Serving as a human scale for an erosional scarp in Oklahoma, and also modeling the 2008 tan, heavy duty canvas style snake guard

Snake guards: a to-die-for accessory


Serving as a human scale for an erosional scarp in Oklahoma, while modeling the 2008 tan, heavy duty canvas style snake guard

When I was younger, I was a soccer player. I wasn’t the greatest, by any measure, but I was really fast. My coaches always tried to get me to wear shinguards, but I refused, because they were uncomfortable and slowed me down. This all changed in college, when the other team had no qualms about hacking at my unprotected shins. Lucky for me that they didn’t know that I wasn’t wearing a cup!

Pardon the rather light-hearted introduction to a very serious topic: safety. Archaeologists pride themselves on their eagerness willingness to work in the meanest terrain, and under the harshest conditions, in order to get the job done and have a story to tell over beers. We know we can count on our keen eyes to spot danger, and besides, “That never actually happens!”

Well, let me tell you, snakebites do happen. According to Juckett and Hancox (2002), approximately 8,000 venomous snakebites occur annually in the U.S.A., with no more than 12 fatalities. Apparently, this is outdated information according to the abstract of Gold et al. 2002, as the total is down to 2,000 (and yes, those are my attempts at having actual citations in this blog post). While many bites are dry, any venomous snakebite is dangerous as a major infection risk. After all, they’re eating live, wild rodents and other animals!

I first learned about snake guards in 2003, while I was attending the Programme for Belize Archaeological Project field school as a 31-year-old master’s student. I knew the jungle would be full of wild animals, but I never thought about poisonous snakes, much less the fer-de-lance (warning: graphic image!), perhaps the most dangerous venomous snake in the Western Hemisphere. I certainly never expected to kill one coiled between the feet of  two colleagues and myself!

Needless to say, when I told my family about this and all the other snake encounters we had during my two-month stint, they were a bit worried. When I mentioned returning for the spring 2004 session, my mother insisted on buying me a pair of snake guards to wear in the field! As it would turn out, I ended up loaning them out to someone else who was doing serious jungle survey, as my site was only a short walk from the camp (sorry Mom).

I started working as a Cultural Resources Management field tech in May 2004, after returning from Belize, and true to my word I wore those snake guards whenever I was on a survey. That is, except when it was cold, as the snakes are hibernating. Of course, this would come back to bite mein the ankle.

Since that day, I have always had my snake guards on while surveying, except in the dead of winter. I’ve grown accustomed to them to the point that I feel weird when I’m in field clothes and not wearing them. Not only that, but I’ve certainly come across my share of venomous snakes in the field, and was always glad to know that I was protected from all the ones I didn’t see. They also work very well at protecting my lower leg from briars, cacti, sawgrass, and all the other pricky/pokey/pointy things I have to walk through to do my job.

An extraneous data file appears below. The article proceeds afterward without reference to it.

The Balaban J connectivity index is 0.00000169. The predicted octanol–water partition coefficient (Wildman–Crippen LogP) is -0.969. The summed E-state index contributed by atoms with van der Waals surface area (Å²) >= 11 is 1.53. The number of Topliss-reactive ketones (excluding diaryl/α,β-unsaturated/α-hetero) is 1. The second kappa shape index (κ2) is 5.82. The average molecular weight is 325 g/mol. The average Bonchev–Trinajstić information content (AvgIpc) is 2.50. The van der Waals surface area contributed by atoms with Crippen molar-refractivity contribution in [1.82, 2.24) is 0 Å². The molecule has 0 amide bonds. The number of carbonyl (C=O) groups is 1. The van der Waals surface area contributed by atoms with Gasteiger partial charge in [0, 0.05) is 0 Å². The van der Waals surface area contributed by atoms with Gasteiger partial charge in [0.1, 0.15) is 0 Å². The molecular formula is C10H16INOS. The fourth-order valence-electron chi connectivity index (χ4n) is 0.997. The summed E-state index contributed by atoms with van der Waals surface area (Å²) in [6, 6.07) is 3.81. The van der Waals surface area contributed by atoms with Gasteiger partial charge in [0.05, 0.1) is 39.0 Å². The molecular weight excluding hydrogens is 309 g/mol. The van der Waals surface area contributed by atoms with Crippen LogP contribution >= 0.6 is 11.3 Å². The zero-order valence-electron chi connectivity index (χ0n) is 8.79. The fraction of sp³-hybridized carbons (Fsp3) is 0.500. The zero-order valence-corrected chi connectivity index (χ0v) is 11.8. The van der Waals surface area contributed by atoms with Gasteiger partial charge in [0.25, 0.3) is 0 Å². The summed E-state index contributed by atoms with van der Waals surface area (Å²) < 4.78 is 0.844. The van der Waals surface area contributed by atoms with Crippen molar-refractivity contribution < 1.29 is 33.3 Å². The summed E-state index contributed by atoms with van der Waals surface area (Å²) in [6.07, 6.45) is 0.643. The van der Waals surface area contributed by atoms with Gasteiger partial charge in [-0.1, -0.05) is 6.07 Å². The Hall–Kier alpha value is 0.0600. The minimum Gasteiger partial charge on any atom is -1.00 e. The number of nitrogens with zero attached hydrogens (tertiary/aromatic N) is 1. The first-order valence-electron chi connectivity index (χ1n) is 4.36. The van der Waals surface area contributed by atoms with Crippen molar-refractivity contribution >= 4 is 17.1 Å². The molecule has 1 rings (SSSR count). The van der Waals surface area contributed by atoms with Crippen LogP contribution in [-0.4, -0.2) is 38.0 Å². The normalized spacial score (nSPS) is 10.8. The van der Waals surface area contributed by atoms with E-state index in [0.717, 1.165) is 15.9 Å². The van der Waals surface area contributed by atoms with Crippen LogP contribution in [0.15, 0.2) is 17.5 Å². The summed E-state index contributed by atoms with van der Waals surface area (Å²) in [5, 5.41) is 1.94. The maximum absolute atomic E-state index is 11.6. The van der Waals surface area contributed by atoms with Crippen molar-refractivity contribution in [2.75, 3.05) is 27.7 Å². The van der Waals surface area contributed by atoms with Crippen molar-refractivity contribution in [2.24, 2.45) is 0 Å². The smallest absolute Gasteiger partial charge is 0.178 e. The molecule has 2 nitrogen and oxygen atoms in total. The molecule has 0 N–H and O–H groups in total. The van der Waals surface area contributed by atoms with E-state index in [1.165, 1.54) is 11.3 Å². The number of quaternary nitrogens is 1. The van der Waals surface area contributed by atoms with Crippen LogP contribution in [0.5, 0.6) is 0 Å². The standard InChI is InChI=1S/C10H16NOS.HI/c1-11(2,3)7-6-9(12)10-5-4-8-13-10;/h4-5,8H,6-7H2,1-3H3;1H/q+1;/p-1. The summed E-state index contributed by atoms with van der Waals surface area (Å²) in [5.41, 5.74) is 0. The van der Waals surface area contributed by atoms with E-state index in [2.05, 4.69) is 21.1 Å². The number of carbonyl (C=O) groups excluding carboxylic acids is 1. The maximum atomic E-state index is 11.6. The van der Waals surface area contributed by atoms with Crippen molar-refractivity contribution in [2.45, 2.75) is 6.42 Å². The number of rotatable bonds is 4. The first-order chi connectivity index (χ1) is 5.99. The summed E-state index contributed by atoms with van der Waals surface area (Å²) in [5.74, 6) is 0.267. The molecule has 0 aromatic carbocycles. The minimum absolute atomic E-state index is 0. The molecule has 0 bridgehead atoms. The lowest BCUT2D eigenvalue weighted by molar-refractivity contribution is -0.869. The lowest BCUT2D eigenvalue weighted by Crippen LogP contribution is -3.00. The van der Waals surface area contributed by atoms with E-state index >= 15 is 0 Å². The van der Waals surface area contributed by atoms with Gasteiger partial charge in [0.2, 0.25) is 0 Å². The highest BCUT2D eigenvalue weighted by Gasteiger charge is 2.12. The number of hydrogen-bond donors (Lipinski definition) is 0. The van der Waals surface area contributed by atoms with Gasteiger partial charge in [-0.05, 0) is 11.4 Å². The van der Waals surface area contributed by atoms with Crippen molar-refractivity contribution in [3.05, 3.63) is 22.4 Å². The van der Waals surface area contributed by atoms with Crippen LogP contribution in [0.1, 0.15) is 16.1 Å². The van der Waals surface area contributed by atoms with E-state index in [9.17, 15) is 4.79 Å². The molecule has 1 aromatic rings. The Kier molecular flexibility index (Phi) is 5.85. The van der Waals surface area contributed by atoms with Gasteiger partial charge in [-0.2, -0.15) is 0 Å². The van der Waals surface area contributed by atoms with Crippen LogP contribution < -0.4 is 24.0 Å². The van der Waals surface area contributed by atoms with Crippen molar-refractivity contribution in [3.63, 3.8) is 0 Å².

Here’s where it gets serious again: if you work in an area where there’s a serious threat of venomous snakes (and I’m no herpetologist, but I assume that’s a lot of places at least part of the year), you should consider investing in some form of snake protection, be it snake guards/gaiters or snake boots. Even better, if you work for a CRM firm, see if you can get your employer to buy some for the staff. A lot of the big-money clients are putting a heavy emphasis on company safety records, and a major recordable is a big strike that might cost a chance at a fat contract. One of my company’s largest clients has made snake protection a required part of the personal protective equipment, as a form of incident prevention after numerous “near hit” reports during the survey project.

And just in case you still think that what happened to me was something that almost “never happens”, or that I’m just unlucky (which isn’t entirely untrue…), I know two other people in Texas who were saved from snakebites by their snake guards! In both cases, neither person was even aware that they were being struck repeatedly until they wondered about the weird tapping sound/feeling on their leg.

I no longer have my original pair of snake guards, as they became too broken to be effective or comfortable. But the pair I currently have, similar to the ones I’m modeling above, go with me on every project. They’re currently sitting in my cubicle at work, ready for action. And they’ll most definitely be along for the trip to Turkey when I’m surveying for the Maender Archaeological Project!

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I am a full-time CRM archaeologist for the Austin, Texas office of SWCA Environmental Consultants. In addition to the normal field activities, I specialize in report writing and editing, lithic analysis, and general troubleshooting. I'm also keenly interested in public archaeology using social networks and new media. I blog about my archaeology experiences and opinions at and tweet at!/archaeocore Outside of archaeology, I love music, playing softball and other sports, drinking beer with my friends, and (American) Football. Hook 'em Horns!

4 thoughts on “Snake guards: a to-die-for accessory”

  1. Interesting, informative post, John. I never knew you lent out the snake guards I bought you, but how can I disapprove of your generosity to someone more in need o them than you?!

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